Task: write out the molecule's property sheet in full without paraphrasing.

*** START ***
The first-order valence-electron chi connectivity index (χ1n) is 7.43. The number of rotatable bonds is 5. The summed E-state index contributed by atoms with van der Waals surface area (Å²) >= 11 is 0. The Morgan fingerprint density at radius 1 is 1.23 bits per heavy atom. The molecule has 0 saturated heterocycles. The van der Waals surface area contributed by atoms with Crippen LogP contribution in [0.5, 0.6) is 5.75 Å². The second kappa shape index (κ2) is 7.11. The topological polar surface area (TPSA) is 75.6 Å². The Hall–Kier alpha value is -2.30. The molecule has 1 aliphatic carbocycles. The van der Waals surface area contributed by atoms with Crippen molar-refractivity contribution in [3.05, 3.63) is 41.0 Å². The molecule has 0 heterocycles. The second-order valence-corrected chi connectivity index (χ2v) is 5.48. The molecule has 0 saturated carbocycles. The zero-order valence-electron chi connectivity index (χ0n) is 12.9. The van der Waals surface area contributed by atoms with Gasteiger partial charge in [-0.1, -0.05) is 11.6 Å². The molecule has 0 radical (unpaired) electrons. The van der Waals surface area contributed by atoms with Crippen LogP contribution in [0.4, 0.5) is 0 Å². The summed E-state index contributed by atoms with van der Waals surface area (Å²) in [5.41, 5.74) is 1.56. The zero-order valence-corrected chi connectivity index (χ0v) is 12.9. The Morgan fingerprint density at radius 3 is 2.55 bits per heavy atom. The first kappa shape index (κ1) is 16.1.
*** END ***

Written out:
The first-order valence-electron chi connectivity index (χ1n) is 7.43. The number of rotatable bonds is 5. The summed E-state index contributed by atoms with van der Waals surface area (Å²) >= 11 is 0. The Morgan fingerprint density at radius 1 is 1.23 bits per heavy atom. The molecule has 0 saturated heterocycles. The van der Waals surface area contributed by atoms with Crippen LogP contribution in [0.5, 0.6) is 5.75 Å². The second kappa shape index (κ2) is 7.11. The topological polar surface area (TPSA) is 75.6 Å². The Hall–Kier alpha value is -2.30. The molecule has 1 aliphatic carbocycles. The van der Waals surface area contributed by atoms with Crippen molar-refractivity contribution in [3.05, 3.63) is 41.0 Å². The molecule has 0 heterocycles. The second-order valence-corrected chi connectivity index (χ2v) is 5.48. The molecule has 0 saturated carbocycles. The zero-order valence-electron chi connectivity index (χ0n) is 12.9. The van der Waals surface area contributed by atoms with Gasteiger partial charge in [-0.1, -0.05) is 11.6 Å². The molecule has 0 radical (unpaired) electrons. The van der Waals surface area contributed by atoms with Crippen LogP contribution in [0.4, 0.5) is 0 Å². The summed E-state index contributed by atoms with van der Waals surface area (Å²) in [5.41, 5.74) is 1.56. The zero-order valence-corrected chi connectivity index (χ0v) is 12.9. The Morgan fingerprint density at radius 3 is 2.55 bits per heavy atom. The first kappa shape index (κ1) is 16.1.